Painting with Meaning 3: Clarifying Representations

Fragments from imaginary dialogues

“I’ve heard many people speak of ‘centering’. I’m not sure what they mean.”

“It doesn’t matter what they mean. What matters is what you mean.

We’ve talked before about beautifying representations [<link, medium read]. Another important aspect of the Art of Playful Living is clarifying representations.”

“Aren’t you clarifying by beautifying them?”

“The two complement one another. One is focused on aesthetics, the other on the practical. The latter is guided by the question:

What’s the practice?

“What does your representation look like?”

“Something like this:

The model identifies my Center as the Heart. Both are representational-models [<link, medium read]. The practice is Centerning, by which I mean felt Connection with my Heart, with Love and my beautiful BodyMind, with Gratitude, Beauty and Play.

The practice can also be seen as Balancing – another representational-model –, constantly reestablishing Connection once lost.”

Meditation as mental model

Fragments from imaginary dialogues

“The highest-expression of Models Thinking is when you start creating mental models. When it becomes a creative playground.”

“Can you give an example?”

“Let’s take meditation.

Thinking of it as a practice, it has the following components: 

One-pointed Attention: focusing your attention on one point.
Open-Focus: gradually expanding your awareness-field inwardly and outwardly.
Meta-Awareness: noticing when your attention (inevitably) wanders.
Self-Compassion: gently and non-judgmentally bringing it back to your focal-point.

Thinking of it as a model, the practice can be expanded in application.

Any activity can be thought of as meditation. 

The components of the meditation-practice are the properties of the meditation-model. In thinking of the activity as meditation, all the properties of the meditation-model are transferred to the activity. We might call this contextual-meditation.”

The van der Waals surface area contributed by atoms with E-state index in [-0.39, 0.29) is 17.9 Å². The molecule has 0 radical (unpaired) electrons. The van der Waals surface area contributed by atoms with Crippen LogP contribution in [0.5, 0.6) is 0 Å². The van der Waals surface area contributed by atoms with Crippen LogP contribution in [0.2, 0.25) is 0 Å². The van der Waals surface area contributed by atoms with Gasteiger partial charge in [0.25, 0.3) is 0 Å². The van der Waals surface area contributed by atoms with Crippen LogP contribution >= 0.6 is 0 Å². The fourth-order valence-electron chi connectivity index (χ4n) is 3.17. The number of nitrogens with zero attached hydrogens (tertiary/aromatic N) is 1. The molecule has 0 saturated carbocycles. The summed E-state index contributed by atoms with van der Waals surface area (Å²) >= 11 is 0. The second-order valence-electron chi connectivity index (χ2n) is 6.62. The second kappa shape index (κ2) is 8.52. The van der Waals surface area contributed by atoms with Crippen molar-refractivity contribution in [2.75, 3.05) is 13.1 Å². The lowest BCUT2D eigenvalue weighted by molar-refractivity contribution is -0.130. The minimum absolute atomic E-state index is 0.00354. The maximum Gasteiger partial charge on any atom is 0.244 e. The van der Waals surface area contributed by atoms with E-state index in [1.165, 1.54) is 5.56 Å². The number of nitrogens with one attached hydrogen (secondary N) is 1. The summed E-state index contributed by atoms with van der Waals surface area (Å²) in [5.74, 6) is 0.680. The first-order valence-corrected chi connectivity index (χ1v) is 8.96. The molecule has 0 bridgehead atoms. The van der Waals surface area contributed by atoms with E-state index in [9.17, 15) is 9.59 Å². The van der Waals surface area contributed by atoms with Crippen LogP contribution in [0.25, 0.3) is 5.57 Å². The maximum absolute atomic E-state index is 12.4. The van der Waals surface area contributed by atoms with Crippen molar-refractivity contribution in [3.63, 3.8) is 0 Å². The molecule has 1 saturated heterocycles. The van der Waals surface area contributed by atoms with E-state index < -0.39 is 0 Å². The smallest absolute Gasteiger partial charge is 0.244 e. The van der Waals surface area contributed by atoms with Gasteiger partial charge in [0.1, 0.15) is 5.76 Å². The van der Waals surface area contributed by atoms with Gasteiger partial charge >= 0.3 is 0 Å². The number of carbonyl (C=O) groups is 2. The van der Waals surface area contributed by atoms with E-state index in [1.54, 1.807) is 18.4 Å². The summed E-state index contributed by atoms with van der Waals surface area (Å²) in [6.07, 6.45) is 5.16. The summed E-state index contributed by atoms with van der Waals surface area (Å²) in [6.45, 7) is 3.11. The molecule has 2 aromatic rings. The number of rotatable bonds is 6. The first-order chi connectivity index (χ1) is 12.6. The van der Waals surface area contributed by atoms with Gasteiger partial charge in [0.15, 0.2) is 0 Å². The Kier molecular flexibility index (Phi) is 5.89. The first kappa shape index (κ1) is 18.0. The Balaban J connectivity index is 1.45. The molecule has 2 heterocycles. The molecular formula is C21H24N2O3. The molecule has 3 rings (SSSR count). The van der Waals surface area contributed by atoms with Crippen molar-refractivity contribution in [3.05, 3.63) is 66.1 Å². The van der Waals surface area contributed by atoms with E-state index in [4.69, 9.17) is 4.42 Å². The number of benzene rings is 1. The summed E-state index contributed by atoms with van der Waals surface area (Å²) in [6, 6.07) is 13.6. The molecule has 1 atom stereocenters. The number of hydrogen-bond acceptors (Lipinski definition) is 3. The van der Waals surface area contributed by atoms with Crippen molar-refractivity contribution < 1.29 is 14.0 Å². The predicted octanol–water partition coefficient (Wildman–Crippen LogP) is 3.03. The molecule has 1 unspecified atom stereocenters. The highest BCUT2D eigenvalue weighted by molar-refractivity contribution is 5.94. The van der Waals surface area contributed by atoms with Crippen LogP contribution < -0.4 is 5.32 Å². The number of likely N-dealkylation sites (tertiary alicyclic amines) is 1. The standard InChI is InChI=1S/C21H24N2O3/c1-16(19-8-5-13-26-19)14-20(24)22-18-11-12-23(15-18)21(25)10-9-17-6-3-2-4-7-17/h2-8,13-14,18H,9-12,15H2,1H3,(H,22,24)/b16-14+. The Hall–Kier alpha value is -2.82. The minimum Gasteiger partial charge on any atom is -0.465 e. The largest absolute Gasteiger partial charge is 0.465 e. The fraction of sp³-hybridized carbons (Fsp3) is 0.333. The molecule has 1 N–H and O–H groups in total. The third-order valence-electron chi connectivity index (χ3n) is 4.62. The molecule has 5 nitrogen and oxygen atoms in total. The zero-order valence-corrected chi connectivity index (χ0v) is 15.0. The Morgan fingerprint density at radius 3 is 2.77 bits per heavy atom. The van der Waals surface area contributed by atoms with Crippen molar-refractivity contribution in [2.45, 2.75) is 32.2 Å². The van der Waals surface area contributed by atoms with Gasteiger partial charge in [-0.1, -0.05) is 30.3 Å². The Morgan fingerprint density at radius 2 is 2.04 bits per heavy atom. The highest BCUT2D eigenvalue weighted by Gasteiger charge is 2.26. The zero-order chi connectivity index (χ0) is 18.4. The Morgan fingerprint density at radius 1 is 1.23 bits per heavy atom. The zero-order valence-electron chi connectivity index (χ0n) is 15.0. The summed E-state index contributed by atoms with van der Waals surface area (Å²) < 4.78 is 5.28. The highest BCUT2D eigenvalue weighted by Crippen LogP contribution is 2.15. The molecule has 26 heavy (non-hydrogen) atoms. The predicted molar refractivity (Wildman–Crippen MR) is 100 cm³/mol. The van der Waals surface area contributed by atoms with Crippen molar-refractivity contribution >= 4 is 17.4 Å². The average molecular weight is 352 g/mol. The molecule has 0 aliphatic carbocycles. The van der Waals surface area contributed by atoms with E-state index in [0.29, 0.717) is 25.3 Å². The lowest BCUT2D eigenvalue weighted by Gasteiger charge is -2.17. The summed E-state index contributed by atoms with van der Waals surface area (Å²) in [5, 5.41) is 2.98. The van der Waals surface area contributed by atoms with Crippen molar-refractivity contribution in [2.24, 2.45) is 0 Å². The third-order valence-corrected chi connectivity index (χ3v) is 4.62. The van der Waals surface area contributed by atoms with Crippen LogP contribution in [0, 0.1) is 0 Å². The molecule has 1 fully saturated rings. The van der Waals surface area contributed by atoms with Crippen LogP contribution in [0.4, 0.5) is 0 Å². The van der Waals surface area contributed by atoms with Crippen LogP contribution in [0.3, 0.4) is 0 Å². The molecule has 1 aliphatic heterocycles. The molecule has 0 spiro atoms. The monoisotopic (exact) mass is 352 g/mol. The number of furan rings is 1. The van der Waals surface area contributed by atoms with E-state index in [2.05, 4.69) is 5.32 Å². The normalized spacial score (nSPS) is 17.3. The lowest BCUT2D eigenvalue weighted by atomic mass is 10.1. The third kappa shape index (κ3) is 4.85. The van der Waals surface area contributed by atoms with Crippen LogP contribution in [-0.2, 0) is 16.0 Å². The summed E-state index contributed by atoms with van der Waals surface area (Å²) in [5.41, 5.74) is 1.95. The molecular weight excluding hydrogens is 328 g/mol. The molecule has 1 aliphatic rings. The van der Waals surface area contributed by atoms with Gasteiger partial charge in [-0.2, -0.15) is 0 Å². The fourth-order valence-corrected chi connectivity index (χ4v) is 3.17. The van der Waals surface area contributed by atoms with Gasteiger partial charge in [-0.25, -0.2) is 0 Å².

“How is this different from, say, thinking of something as art?”

“It’s the same fundamental principle. Thinking of something as something else. The difference lies in their specificity and instrumentality

Thinking of something as art operates on a representational level.
Thinking of something as meditation operates on a representational and practical level.
The former is fuzzy and non-specific; the latter is actionable and highly specific.”

Designification/Resignification

Fragments from imaginary dialogues

“How can I immunize myself against failure?”

“What we call ‘failure’ is a mental model. We can think of it metaphorically as a story. Based on its content, the story makes you feel in a certain way.

What you actually want to immunize yourself against is the feeling produced by your idiosyncratic story. However a different story will produce a different feeling.

You can focus on managing the feeling, or on changing the story.

What story of failure do you want to live by?

Here’s one idea:

There is no such thing as failure.
There is only
Feerback.
There is only
Learning.
There is only
Play.

I call this story-template designification/resignification.”

Playing with Models 2

Fragments from imaginary dialogues

“What’s the essence of the chunking-down model?”

“Breaking down a problem into smaller pieces to make it more manageable?”

“The essence of the model is making smaller.

Depending on the nature of the problem, there’s two useful approaches:
– making the problem be smaller – structural
– making the problem appear smaller – representational

“So breaking down the problem is the structural approach.”

“Yes.

As concerns the representational approach, you’re working with representations and representational-models [<link; medium read].

For instance, you can play with the object metaphoric-model, seeing the problem as an object.

This opens up several useful metaphoric-models:

The size model – enlarging/shrinking

You can mentally…
– shrink the problem, or
– enlarge yourself in relation to the problem.

The distance model – moving towards/away-from

You can mentally distance yourself from the problem, thus making it appear smaller.

The contrasting model

You can compare it with something much larger, thus achieving the same effect.”